Judge Stettin is expected to make millions of dollars in fees as a result of his appointment as Trustee for the estate of Ponzi scheme artist Scott Rothstein. Federal Officials have warned that such fees might have a heavy toll on the funds available for the fraud victims.
Judge Stettin Whitepaper #1
In Florida’s system of justice there are many constitutional rights. Two are fundamental. One is that the citizens of Florida are guaranteed the right to elect their circuit judges. The other is that the citizens of Florida are guaranteed that any person elected to judicial office can serve but one master – the citizens who elected them. Unfortunately, with one judge in Florida, both fundamental guarantees have been repeatedly ignored.
In Miami, there is a presiding circuit judge who was elected once in the mid to late 1970’s. Then he left the bench. Later he returned. He did so, not as result of an election. Rather, he was appointed as a “temporary” judge, by the Florida Supreme Court.
Such appointments are authorized. But, they are designed by statute to be only temporary in duration. The imposed limitation for such appointments clearly contemplated the constitutional right of Florida citizens to elect their County and Circuit judges. But, for Herbert Stettin, a “temporary assignment” as a circuit judge has lasted over a decade. Not one Florida citizen voted to keep him there.
Nonetheless, Judge Herbert Stettin, who was an elected circuit judge for just one four year term, over thirty years ago, has been a sitting senior circuit judge in Florida, as a result of repeated temporary appointments, every year since 1999. As such, he has served as a circuit judge in Dade, Broward and Palm Beach Counties. He has also served as a “temporary judge” for the Fourth District Court of Appeal.
In sum, Judge Stettin has remained on the circuit bench for the past 11 years, without ever winning an election. Unfortunately, the anomalies attendant to Stettin’s service as a Florida judge, do not end with his unending successive appointments. They are also apparent in his “extra-judicial conduct” while serving as a judge. The entire time Judge Stettin has served as a “temporarily appointed” judge, he has conducted a “private practice.” He has done so, contrary to the sworn statement he made to the Florida Supreme Court, prior to his appointment, that he was not engaged in the practice of law or any other business activity that would interfere with his duties as a judicial officer.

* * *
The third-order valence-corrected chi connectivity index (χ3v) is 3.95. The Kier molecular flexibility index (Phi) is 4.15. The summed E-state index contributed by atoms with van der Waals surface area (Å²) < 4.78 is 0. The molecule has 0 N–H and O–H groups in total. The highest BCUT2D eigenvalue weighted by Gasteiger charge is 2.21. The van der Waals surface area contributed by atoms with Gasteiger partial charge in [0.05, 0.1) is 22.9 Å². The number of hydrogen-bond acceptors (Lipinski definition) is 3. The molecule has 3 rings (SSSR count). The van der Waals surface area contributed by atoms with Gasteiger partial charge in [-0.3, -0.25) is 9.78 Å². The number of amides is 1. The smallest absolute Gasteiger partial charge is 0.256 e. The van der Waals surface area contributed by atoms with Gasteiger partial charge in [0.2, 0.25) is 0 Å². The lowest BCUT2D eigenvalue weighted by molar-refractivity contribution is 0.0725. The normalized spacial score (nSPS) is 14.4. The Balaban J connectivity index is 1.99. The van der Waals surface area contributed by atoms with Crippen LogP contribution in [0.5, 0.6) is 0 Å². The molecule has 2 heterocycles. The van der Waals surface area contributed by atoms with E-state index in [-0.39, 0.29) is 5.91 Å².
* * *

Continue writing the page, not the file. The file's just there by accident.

Article V, Section 13, Fla. Const. unambiguously requires that “all justices and judges” in Florida's judicial system “devote full time to their judicial duties.” Fla. Const. Art V, § 13 (emphasis added). This provision was initially proposed and ultimately adopted, because a similar preexisting provision did not apply to all “justices and judges.” Fla. Const. Art. V, § 18 (1885 rev.); Fla. Const. Art. V, § 13 (emphasis added). Since its adoption in 1972, this provision of the Florida Constitution has dictated that members of Florida’s judiciary may serve only one master - the law of this state and the public it protects. Thus all Florida judges are constitutionally prohibited from procuring privately paid employment (of any kind) while sitting as a judge at any level in Florida's judicial system.
Regardless, Judge Stettin has been allowed to serve as a privately paid arbitrator while serving as a judge. One year he made almost half a million dollars as a paid private mediator and arbitrator. Although senior judges are permitted to conduct private mediation under limited circumstances, there is no rule permitting an active judge to conduct arbitration in which legally binding decisions are made in a privately paid setting and with only the most scant form of appellate review. Over the last eleven years he has made millions of dollars in this type of extra judicial income. He has done so, while also receiving the salary, benefits, and esteem of a sitting member of the Florida judiciary. Moreover, Stettin has done so using public facilities, on the public tab. Stettin has used his judicial chambers, and office facilities, in conducting his private practice as a mediator and arbitrator. He has used the courtroom, his judicial assistant, supplies and amenities, all at public expense.
Even if Stettin’s conduct is found not to violate the Constitution, Judges should not be allowed to exploit technical loopholes for personal financial gain.(Ref#2) To do so is to violate the honor of judicial office and to breach the “public trust” of those he was appointed to serve. How did this happen? Why has it been allowed to continue? And, where are the first amendment “watchdogs”, whose primary purpose is to keep the system honest. Why is nobody listening? Why is it that other members of the judiciary do not seem to care?